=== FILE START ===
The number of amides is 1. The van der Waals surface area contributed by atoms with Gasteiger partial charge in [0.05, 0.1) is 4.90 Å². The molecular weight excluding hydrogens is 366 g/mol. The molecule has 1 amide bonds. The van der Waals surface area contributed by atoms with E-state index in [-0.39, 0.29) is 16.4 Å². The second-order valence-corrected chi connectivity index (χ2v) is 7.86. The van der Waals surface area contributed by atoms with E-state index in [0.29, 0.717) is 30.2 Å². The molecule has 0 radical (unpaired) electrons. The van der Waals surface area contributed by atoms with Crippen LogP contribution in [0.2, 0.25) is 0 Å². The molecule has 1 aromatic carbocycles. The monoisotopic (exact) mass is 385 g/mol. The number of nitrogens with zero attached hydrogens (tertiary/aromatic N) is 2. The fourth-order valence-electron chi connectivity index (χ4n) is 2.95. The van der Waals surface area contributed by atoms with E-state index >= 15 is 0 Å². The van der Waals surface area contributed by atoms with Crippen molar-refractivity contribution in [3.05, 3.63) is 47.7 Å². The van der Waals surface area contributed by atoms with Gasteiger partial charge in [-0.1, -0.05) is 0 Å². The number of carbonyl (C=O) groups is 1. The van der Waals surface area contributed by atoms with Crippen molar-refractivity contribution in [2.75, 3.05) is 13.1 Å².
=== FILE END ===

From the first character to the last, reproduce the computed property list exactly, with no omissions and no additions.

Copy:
The number of amides is 1. The van der Waals surface area contributed by atoms with Gasteiger partial charge in [0.05, 0.1) is 4.90 Å². The molecular weight excluding hydrogens is 366 g/mol. The molecule has 1 amide bonds. The van der Waals surface area contributed by atoms with E-state index in [-0.39, 0.29) is 16.4 Å². The second-order valence-corrected chi connectivity index (χ2v) is 7.86. The van der Waals surface area contributed by atoms with E-state index in [0.29, 0.717) is 30.2 Å². The molecule has 0 radical (unpaired) electrons. The van der Waals surface area contributed by atoms with Crippen LogP contribution in [0.2, 0.25) is 0 Å². The molecule has 1 aromatic carbocycles. The monoisotopic (exact) mass is 385 g/mol. The number of nitrogens with zero attached hydrogens (tertiary/aromatic N) is 2. The fourth-order valence-electron chi connectivity index (χ4n) is 2.95. The van der Waals surface area contributed by atoms with E-state index >= 15 is 0 Å². The van der Waals surface area contributed by atoms with Crippen molar-refractivity contribution in [3.05, 3.63) is 47.7 Å². The van der Waals surface area contributed by atoms with Gasteiger partial charge in [-0.1, -0.05) is 0 Å². The number of carbonyl (C=O) groups is 1. The van der Waals surface area contributed by atoms with Crippen molar-refractivity contribution in [2.75, 3.05) is 13.1 Å².